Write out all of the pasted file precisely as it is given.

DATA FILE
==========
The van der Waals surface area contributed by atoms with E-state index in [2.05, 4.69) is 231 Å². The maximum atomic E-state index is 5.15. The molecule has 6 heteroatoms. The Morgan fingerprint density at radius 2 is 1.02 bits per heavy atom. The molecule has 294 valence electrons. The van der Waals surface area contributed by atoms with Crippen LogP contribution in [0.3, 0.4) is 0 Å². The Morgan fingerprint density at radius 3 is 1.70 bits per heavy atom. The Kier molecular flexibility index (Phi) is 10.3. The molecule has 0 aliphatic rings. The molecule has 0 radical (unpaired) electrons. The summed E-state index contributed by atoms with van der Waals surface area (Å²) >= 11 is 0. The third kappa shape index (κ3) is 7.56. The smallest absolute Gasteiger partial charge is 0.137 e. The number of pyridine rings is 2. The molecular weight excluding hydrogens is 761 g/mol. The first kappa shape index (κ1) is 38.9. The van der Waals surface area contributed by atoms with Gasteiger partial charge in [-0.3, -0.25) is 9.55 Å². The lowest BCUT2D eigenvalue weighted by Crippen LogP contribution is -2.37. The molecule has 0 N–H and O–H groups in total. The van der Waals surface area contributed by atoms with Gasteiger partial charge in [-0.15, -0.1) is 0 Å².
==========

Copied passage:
The van der Waals surface area contributed by atoms with E-state index in [2.05, 4.69) is 231 Å². The maximum atomic E-state index is 5.15. The molecule has 6 heteroatoms. The Morgan fingerprint density at radius 2 is 1.02 bits per heavy atom. The molecule has 294 valence electrons. The van der Waals surface area contributed by atoms with Crippen LogP contribution in [0.3, 0.4) is 0 Å². The Morgan fingerprint density at radius 3 is 1.70 bits per heavy atom. The Kier molecular flexibility index (Phi) is 10.3. The molecule has 0 aliphatic rings. The molecule has 0 radical (unpaired) electrons. The summed E-state index contributed by atoms with van der Waals surface area (Å²) >= 11 is 0. The third kappa shape index (κ3) is 7.56. The smallest absolute Gasteiger partial charge is 0.137 e. The number of pyridine rings is 2. The molecular weight excluding hydrogens is 761 g/mol. The first kappa shape index (κ1) is 38.9. The van der Waals surface area contributed by atoms with Gasteiger partial charge in [-0.3, -0.25) is 9.55 Å². The lowest BCUT2D eigenvalue weighted by Crippen LogP contribution is -2.37. The molecule has 0 N–H and O–H groups in total. The van der Waals surface area contributed by atoms with Gasteiger partial charge in [-0.15, -0.1) is 0 Å².